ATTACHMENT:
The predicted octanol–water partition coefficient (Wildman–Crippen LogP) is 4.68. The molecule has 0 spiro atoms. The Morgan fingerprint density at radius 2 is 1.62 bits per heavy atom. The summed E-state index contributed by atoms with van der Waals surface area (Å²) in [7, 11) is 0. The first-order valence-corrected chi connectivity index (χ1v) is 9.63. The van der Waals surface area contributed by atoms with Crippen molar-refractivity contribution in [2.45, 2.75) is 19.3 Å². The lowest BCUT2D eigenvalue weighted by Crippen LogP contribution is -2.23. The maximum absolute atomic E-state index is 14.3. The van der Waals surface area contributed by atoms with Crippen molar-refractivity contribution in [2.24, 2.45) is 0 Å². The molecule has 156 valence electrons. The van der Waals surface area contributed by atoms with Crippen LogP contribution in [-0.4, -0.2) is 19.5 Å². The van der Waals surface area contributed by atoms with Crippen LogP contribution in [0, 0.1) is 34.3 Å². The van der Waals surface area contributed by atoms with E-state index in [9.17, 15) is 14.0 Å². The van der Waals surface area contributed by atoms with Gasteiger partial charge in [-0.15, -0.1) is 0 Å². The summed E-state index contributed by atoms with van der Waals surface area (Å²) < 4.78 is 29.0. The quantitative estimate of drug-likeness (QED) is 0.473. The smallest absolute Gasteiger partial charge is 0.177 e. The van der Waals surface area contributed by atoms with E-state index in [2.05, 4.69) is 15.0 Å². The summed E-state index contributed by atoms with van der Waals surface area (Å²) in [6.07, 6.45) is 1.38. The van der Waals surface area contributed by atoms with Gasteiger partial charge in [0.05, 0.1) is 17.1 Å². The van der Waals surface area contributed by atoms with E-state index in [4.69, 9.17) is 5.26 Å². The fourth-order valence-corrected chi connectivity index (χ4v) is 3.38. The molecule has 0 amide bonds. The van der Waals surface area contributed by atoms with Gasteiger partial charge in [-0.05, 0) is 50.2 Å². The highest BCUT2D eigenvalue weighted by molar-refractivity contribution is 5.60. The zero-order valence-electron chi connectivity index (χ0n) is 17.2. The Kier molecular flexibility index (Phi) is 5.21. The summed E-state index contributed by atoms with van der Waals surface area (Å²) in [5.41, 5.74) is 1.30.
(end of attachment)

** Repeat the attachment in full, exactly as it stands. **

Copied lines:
The predicted octanol–water partition coefficient (Wildman–Crippen LogP) is 4.68. The molecule has 0 spiro atoms. The Morgan fingerprint density at radius 2 is 1.62 bits per heavy atom. The summed E-state index contributed by atoms with van der Waals surface area (Å²) in [7, 11) is 0. The first-order valence-corrected chi connectivity index (χ1v) is 9.63. The van der Waals surface area contributed by atoms with Crippen molar-refractivity contribution in [2.45, 2.75) is 19.3 Å². The lowest BCUT2D eigenvalue weighted by Crippen LogP contribution is -2.23. The maximum absolute atomic E-state index is 14.3. The van der Waals surface area contributed by atoms with Crippen molar-refractivity contribution in [2.24, 2.45) is 0 Å². The molecule has 156 valence electrons. The van der Waals surface area contributed by atoms with Crippen LogP contribution in [-0.4, -0.2) is 19.5 Å². The van der Waals surface area contributed by atoms with Crippen LogP contribution in [0, 0.1) is 34.3 Å². The van der Waals surface area contributed by atoms with E-state index in [9.17, 15) is 14.0 Å². The van der Waals surface area contributed by atoms with Gasteiger partial charge in [-0.15, -0.1) is 0 Å². The summed E-state index contributed by atoms with van der Waals surface area (Å²) < 4.78 is 29.0. The quantitative estimate of drug-likeness (QED) is 0.473. The smallest absolute Gasteiger partial charge is 0.177 e. The van der Waals surface area contributed by atoms with E-state index in [2.05, 4.69) is 15.0 Å². The summed E-state index contributed by atoms with van der Waals surface area (Å²) in [6.07, 6.45) is 1.38. The van der Waals surface area contributed by atoms with Gasteiger partial charge in [0.05, 0.1) is 17.1 Å². The van der Waals surface area contributed by atoms with E-state index in [4.69, 9.17) is 5.26 Å². The fourth-order valence-corrected chi connectivity index (χ4v) is 3.38. The molecule has 0 amide bonds. The van der Waals surface area contributed by atoms with Gasteiger partial charge in [-0.05, 0) is 50.2 Å². The highest BCUT2D eigenvalue weighted by molar-refractivity contribution is 5.60. The zero-order valence-electron chi connectivity index (χ0n) is 17.2. The Kier molecular flexibility index (Phi) is 5.21. The summed E-state index contributed by atoms with van der Waals surface area (Å²) in [5.41, 5.74) is 1.30.